Harry Walker (Cricketer)
1760 – July 1805

Harry Walker was born at Churt, near Frensham, Surrey. He was a noted English cricketer who played mainly for Surrey. He was a left-handed batsman who played first-class cricket from 1786 until 1802. He died at Brock, Witley, Surrey in July of 1805.

Harry Walker was the elder brother of the great batsman Tom Walker.

TWO PEAS IN A POD

Two Peas in a Pod has now passed the exclusivity to Amazon test and is available in wider release, electronically (digitally) for other readers now. We sold a few copies on Amazon but nothing to warrant an exclusivity period. Amazon is too big and too full of itself.

Two Peas in a Pod is still available as a Trade paperback click here to order Regency Assembly Press.

$3.99 for an electronic copy. The Trade Paperback, due to publishing costs and the cut that Amazon takes continue to see a Trade Paperback costing $15.99 (The much hyped royalties that we writers are supposed to get is nowhere near what the news reports say. Most of that price is taken by Amazon.)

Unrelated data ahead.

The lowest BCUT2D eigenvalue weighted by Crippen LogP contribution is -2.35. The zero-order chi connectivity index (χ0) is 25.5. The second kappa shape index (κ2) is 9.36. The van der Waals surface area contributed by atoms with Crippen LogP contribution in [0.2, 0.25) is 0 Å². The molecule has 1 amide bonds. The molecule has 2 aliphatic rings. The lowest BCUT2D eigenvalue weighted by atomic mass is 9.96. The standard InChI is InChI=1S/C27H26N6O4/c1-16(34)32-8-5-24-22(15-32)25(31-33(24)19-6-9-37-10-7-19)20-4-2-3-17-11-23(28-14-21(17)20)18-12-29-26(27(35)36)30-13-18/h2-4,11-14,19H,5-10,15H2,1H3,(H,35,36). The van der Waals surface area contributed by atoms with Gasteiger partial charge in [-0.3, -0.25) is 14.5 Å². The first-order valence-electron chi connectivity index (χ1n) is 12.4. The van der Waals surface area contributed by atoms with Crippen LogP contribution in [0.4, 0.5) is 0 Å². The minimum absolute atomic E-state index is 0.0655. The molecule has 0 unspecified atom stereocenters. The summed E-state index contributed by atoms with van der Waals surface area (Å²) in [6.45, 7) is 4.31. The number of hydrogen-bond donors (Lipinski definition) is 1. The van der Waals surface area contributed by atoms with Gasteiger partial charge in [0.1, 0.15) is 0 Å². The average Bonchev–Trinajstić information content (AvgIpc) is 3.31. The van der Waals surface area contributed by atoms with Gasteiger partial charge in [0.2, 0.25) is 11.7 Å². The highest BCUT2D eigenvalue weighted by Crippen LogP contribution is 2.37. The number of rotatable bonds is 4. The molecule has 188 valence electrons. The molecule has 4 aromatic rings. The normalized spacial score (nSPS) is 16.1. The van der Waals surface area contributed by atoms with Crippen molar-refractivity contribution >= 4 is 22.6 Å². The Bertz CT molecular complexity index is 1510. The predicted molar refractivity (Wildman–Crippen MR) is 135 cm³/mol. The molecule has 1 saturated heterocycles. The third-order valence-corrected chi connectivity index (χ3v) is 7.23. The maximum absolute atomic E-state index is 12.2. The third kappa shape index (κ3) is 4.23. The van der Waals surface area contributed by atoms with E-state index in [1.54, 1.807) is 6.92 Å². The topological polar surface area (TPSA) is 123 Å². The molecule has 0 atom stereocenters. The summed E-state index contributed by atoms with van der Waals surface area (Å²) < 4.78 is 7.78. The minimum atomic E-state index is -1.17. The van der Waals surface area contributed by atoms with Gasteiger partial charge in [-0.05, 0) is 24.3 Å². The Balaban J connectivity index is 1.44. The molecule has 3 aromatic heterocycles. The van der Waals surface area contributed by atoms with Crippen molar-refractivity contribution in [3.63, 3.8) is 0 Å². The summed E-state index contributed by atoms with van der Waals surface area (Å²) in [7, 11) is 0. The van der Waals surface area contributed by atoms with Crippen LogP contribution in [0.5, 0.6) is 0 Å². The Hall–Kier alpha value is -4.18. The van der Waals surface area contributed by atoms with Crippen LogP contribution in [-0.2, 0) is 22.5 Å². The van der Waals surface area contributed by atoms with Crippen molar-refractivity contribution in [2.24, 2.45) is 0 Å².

Nook-Barnes and Noble

Smashwords

iBookstore (These are my books

and still at Amazon

Here is a picture, which of course you can click on to go fetch the book:

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TWO PEAS IN A POD

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Love is something that can not be fostered by deceit even should one’s eyes betray one’s heart.

Two brothers that are so close in appearance that only a handful have ever been able to tell them apart. The Earl of Kent, Percival Francis Michael Coldwell is only older than his brother, Peregrine Maxim Frederick Coldwell by 17 minutes. They may have looked as each other, but that masked how they were truthfully quite opposite to one another.